Two Stars and a Wish

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Here is the latest story written by Lisa Gray:

They say that good friends are like stars…you don’t always see them but you know where they are. In this generation of teachers who started off counseling at summer camps, day and night camps it’s easy to become enmeshed in the lives of those young trees for deep in the forest of friendship is where I happened upon Ingrid Snydal.

Whose icy blue eyes, crinkle up to smile at the mention of her little ones. Who at private or public schools sees the world through their eyes, making an incredible start…for what a world it is!

I’d like to know how you hold it together as the co-teacher in a private school-just home from Japan when the kids want a story. You play soft music and imagine one little rabbit making his way across the meadow and over the course of a week the rabbit goes missing and you s-t-r-e-t-c-h that story out until the very last day. When one little boy runs up-barely to the top of your knees and pleads with you to make it a happy ending…because no matter what…there has to be a happy ending.

And your eyes encircle the little group of JK’s in their tiny little uniforms and he’s there pulling at your sleeve with pleading eyes, needing to know and at last the pull in your heart is too much so you bend down and tell the boy in a whisper-that yes!…the rabbit is going to be ok and the next day when Madame tells the class the end of the story, he looks over at her and winks.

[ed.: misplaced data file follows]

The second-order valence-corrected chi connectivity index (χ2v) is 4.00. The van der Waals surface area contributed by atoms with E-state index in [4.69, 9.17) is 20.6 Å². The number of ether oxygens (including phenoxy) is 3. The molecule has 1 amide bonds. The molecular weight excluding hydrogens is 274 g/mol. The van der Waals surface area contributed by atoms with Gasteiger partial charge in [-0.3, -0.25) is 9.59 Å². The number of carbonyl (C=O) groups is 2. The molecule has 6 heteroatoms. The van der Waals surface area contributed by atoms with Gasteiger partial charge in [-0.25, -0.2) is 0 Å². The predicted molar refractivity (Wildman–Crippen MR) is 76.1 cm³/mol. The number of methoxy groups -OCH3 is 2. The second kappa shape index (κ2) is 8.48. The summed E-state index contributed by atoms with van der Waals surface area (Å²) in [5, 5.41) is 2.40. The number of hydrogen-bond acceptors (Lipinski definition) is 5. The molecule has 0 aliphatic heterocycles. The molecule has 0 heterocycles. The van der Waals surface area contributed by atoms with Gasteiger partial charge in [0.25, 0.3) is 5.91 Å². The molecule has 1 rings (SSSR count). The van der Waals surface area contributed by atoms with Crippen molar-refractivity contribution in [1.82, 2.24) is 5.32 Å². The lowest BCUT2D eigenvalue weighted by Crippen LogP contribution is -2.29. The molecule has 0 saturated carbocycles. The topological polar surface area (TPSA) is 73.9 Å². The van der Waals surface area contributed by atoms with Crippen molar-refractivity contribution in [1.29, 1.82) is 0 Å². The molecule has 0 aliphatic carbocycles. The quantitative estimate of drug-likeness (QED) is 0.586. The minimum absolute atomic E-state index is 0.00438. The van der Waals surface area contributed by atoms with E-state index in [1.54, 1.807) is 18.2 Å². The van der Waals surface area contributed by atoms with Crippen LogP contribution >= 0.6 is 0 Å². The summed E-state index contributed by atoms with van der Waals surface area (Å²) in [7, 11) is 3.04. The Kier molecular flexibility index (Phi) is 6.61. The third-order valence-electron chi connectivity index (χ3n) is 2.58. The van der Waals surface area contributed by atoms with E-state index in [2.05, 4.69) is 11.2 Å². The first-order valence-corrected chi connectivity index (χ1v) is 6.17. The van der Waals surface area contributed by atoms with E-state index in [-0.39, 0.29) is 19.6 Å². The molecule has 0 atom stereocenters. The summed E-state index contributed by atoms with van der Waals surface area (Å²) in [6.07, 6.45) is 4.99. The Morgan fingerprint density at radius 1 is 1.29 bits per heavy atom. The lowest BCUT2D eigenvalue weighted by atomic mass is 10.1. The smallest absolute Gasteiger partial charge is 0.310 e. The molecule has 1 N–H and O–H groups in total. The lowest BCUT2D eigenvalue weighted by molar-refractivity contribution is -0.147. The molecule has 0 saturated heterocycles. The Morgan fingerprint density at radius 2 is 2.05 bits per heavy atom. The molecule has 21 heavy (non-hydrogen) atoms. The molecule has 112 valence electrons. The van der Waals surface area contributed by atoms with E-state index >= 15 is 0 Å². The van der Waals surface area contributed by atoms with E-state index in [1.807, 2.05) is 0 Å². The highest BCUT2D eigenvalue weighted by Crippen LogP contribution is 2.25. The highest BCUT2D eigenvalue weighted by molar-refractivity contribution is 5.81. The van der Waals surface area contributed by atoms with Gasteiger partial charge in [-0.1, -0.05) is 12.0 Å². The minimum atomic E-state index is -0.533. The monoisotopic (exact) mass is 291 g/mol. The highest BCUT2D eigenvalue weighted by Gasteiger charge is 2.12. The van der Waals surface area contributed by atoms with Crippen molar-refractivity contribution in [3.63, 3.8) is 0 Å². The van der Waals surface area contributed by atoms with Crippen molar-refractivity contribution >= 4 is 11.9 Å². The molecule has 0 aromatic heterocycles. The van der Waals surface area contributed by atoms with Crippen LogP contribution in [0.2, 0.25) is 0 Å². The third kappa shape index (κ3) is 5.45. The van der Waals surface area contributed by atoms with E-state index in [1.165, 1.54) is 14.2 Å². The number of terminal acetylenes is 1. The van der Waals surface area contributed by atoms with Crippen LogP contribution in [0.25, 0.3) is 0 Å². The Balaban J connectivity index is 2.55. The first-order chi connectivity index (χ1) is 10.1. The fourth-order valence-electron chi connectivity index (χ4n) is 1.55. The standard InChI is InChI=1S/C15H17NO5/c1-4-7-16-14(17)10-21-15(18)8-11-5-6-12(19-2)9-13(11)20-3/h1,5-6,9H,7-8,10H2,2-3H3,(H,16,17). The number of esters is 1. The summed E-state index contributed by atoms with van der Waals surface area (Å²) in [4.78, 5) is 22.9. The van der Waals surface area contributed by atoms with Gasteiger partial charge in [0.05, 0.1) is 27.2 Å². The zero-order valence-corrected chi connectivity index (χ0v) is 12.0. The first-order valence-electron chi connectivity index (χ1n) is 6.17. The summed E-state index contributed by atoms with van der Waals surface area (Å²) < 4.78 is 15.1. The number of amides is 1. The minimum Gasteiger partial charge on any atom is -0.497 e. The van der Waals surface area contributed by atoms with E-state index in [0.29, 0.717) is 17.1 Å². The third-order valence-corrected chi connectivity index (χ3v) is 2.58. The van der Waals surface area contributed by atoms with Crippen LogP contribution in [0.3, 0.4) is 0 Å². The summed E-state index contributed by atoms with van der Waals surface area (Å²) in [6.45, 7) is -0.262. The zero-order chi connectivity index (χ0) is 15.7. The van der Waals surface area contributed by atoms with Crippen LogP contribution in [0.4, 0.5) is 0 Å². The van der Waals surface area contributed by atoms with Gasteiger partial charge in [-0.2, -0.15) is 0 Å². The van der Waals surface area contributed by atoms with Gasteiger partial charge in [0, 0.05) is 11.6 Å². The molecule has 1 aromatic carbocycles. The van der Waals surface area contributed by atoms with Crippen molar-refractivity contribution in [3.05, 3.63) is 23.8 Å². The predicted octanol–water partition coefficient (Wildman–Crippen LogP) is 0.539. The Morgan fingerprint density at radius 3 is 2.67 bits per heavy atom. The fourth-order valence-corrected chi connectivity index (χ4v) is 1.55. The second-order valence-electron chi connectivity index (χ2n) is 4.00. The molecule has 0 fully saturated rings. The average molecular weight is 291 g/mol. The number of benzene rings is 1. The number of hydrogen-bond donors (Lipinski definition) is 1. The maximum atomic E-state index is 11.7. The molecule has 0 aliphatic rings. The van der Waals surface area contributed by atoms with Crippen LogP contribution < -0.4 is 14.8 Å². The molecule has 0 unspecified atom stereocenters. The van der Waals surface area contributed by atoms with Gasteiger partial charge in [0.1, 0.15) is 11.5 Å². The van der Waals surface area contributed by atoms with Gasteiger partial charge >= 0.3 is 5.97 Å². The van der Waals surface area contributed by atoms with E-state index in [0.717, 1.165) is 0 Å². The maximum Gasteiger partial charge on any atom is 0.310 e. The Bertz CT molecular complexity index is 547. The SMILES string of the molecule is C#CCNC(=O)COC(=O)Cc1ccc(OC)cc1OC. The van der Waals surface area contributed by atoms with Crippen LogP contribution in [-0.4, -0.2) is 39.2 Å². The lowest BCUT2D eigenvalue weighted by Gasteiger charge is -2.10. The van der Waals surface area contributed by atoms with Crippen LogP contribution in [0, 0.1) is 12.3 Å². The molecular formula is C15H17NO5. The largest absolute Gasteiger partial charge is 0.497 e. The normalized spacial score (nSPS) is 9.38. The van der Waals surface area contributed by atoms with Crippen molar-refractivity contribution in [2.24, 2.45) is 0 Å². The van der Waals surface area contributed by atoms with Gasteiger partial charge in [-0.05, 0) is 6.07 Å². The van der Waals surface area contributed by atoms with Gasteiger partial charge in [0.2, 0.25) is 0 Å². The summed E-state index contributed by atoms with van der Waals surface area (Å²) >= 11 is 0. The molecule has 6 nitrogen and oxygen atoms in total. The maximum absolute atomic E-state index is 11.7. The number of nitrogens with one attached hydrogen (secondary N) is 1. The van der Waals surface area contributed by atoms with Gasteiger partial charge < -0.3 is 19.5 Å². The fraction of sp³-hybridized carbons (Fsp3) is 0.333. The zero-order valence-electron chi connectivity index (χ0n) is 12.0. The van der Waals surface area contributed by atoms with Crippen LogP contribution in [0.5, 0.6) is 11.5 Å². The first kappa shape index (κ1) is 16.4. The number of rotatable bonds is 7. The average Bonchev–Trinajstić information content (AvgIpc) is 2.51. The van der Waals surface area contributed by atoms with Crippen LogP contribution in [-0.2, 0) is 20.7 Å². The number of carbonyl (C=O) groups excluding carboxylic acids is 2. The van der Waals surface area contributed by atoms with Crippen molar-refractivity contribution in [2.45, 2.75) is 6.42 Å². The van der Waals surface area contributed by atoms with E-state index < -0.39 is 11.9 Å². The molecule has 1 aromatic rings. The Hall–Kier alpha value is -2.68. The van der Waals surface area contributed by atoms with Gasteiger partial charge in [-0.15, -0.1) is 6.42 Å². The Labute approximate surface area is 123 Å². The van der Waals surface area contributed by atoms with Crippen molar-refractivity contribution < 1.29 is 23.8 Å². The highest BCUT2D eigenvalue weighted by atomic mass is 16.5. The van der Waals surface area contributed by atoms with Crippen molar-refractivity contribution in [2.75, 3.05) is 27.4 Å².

And doesn’t it happen like all good fairy tales, that four years later those same little kids-now in grades one and two are sitting in the home room class asking for a ‘real story’ when in walks Madame Ingrid. Who like all good Fairy Godmothers, grants wishes like giggles and they start asking for the rabbit story, again. After four years it’s incredible to have made such an impression and there at the front desk sits the little boy smiling up at Madame as he walks over to whisper the magic words in her ear… ‘Don’t worry…I’m keeping the secret’.

For where does one learn to find time-but from their teachers, their mothers-their fathers. And who has the tallest tale and values your opinions as the most important thing in the world? Whose fear and excitement at the beginning of the year falls away in community, where every voice matters and every-one belongs, where we learn it’s ok to ask for help from teachers and each other.

And back to the rabbit story whose main characters are knee deep to a grass-hopper and who value above all else, anything hand delivered at their level.

Who come to believe their value as the years go by and in a soft, kind voice believe and trust you because you value their opinion and then you wait for that magic-est of moments when your little ones begin to interact with their teacher. And the reward, if there is one is that they want you all the time…doing favors for, tidying up. In the older grades it’s the conversations and opinions that are developed on the cusp of maturity. They’re not shy to express themselves and the front row seats are taken up by eager teachers watching their work in progress.

And so we end with two stars and a wish, which in its simplicity comes from positive thinking and gratitude. As you know there’s good in everything you do and Good Seed grows in every pocket, for a heart at rest sees a feast in everything.

For at the end of each day, Madame asks each child what their two stars and a wish will be. Sometimes, like in the beginning it’s hard for anyone to realize the good in things, but with practice we’ll all come along. And one by one, the lists of gratitude grows right down to the smallest thing and there in the back of the forest, like in the beginning, we find our friends, our wishes-our dreams…a meditation-a lesson-one teacher…amazing.

I would love to have feedback from my stories…Please email me at:

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